On March 4, President Donald Trump signed an executive order easing the process for veterans to transition into the merchant marine. The order is titled, “Supporting the Transition of Active Duty Service Members and Military Veterans into the Merchant Marine.”
White House aide Peter Navarro told media, “I think the whole point here is to leverage their experience that [veterans] gain and education they gain in the military to move directly into the merchant marine and do it in a way where the fees and costs are minimized.”
The Coast Guard already runs a “Military to Mariner” program to help transitioning servicemembers get credentialed for the merchant marine, but the new order goes further. It directs the military services to identify any training and experience that can be credited toward merchant mariners’ licenses, to be determined by the National Maritime Center (NMC).
It directs the Department of Homeland Security to find money to help military personnel who want to pursue careers in the merchant marine pay not only for licensing fees to the NMC, but for Transportation Worker Identification Credentials (TWIC) as well.
It directs the NMC itself to “take all necessary and appropriate actions to provide for the waiver of fees for active duty service members, if a waiver is authorized and appropriate,” or to see whether the services will pay the fees.
Many supporters of this new order think in terms of military sealift support on the oceans. In November, the Government Accountability Office (GAO) estimated there were about 11,770 qualified and available mariners as of June 2017–about 2,000 short of what it said would be needed for a drawn-out military effort. Mark Buzby, administrator of the Maritime Administration at the Department of Transportation, told Congress in 2018 that he was concerned about a decreasing number of mariners qualified to operate large ships. The U.S. Merchant Marine Academy in Kings Point, N.Y., as well as other maritime academies, graduate more than 1,000 officers each year, but Buzby said that fell short of the number of mariners needed to serve in senior-level positions. Buzby was at the White House on March 4 when Trump signed the new order.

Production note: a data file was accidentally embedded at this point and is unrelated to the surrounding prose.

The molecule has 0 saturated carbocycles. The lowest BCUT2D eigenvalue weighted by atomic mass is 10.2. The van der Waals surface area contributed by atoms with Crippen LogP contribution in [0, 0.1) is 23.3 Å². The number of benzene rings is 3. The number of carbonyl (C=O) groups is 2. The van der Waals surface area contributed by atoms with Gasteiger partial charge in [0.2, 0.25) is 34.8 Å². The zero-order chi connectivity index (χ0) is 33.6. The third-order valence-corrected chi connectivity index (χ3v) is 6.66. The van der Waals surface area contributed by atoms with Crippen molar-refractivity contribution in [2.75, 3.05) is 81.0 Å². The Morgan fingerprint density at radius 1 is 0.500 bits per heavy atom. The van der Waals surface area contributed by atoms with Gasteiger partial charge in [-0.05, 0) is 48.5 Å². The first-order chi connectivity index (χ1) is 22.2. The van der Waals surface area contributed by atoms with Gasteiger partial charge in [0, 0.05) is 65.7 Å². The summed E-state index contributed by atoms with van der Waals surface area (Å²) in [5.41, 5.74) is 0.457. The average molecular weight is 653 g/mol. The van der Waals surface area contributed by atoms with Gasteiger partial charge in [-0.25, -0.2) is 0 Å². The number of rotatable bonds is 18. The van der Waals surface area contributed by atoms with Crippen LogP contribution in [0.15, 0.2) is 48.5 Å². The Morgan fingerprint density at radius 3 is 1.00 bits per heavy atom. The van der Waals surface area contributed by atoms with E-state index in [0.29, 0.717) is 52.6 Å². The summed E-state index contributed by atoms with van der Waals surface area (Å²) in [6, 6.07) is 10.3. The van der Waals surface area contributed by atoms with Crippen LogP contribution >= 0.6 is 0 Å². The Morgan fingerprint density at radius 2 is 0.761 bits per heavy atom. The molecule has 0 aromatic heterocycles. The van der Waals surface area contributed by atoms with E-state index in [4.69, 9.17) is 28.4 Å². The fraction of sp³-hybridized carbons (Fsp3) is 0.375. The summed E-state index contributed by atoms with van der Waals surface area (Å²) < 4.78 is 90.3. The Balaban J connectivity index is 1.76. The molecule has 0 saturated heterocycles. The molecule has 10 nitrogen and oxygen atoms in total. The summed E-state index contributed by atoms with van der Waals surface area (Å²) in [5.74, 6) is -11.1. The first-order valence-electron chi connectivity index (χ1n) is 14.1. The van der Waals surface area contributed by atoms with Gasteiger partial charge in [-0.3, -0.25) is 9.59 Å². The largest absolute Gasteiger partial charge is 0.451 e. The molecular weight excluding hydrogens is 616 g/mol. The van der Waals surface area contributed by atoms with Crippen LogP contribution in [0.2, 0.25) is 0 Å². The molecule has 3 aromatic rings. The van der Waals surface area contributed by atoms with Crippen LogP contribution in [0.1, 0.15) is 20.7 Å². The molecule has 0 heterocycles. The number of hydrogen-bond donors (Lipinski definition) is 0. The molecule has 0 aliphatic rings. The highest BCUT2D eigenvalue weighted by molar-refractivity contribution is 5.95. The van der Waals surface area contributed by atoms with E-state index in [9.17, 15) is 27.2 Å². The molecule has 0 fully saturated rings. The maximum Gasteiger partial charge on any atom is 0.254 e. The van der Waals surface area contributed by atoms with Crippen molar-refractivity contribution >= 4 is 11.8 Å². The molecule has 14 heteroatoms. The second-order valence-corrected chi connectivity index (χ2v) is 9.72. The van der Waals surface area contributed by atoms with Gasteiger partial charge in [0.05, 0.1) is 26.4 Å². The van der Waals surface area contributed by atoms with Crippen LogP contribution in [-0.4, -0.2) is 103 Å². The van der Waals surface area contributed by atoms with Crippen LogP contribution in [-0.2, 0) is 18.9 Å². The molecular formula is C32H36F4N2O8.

Rhetorically, no recent president has supported merchant mariners like Trump. A press release by Navarro mentioned the World War II service of merchant mariners, which went unrecognized for decades even though merchant mariners had a higher battle casualty rate than any of the uniformed services except the Marines.
When Trump spoke about his infrastructure plans, with working towboats on the Ohio River as a backdrop in 2017, an image that went viral, industry advocates rejoiced at the spotlight the president’s bully pulpit drew toward the inland waterways in particular. That moment resulted in some good coverage and publicity in mainstream media outlets for issues important to our industry.
A PriceWaterhouse study conducted for the Transportation Institute (covered in this issue) shows that direct and indirect maritime employment grew by 30 percent from 2011 through 2016.
Veterans bring valuable training, experience, and work habits. Many have already experienced the watch structure and discipline that working on a vessel requires, not least the attention to safety. According to the Military Sealift Command, 40 percent of their civilian workers are veterans.
The new order’s effects won’t be immediately felt; it will take a year for information to be delivered to the NMC by the services. But it comes at a very opportune moment. On the rivers, a generation of captains is reaching retirement age. The executive order is not only an appropriate way to honor veterans for their service and experience, it could expand the recruitment pipeline for both the blue-water and brown-water sectors of our industry.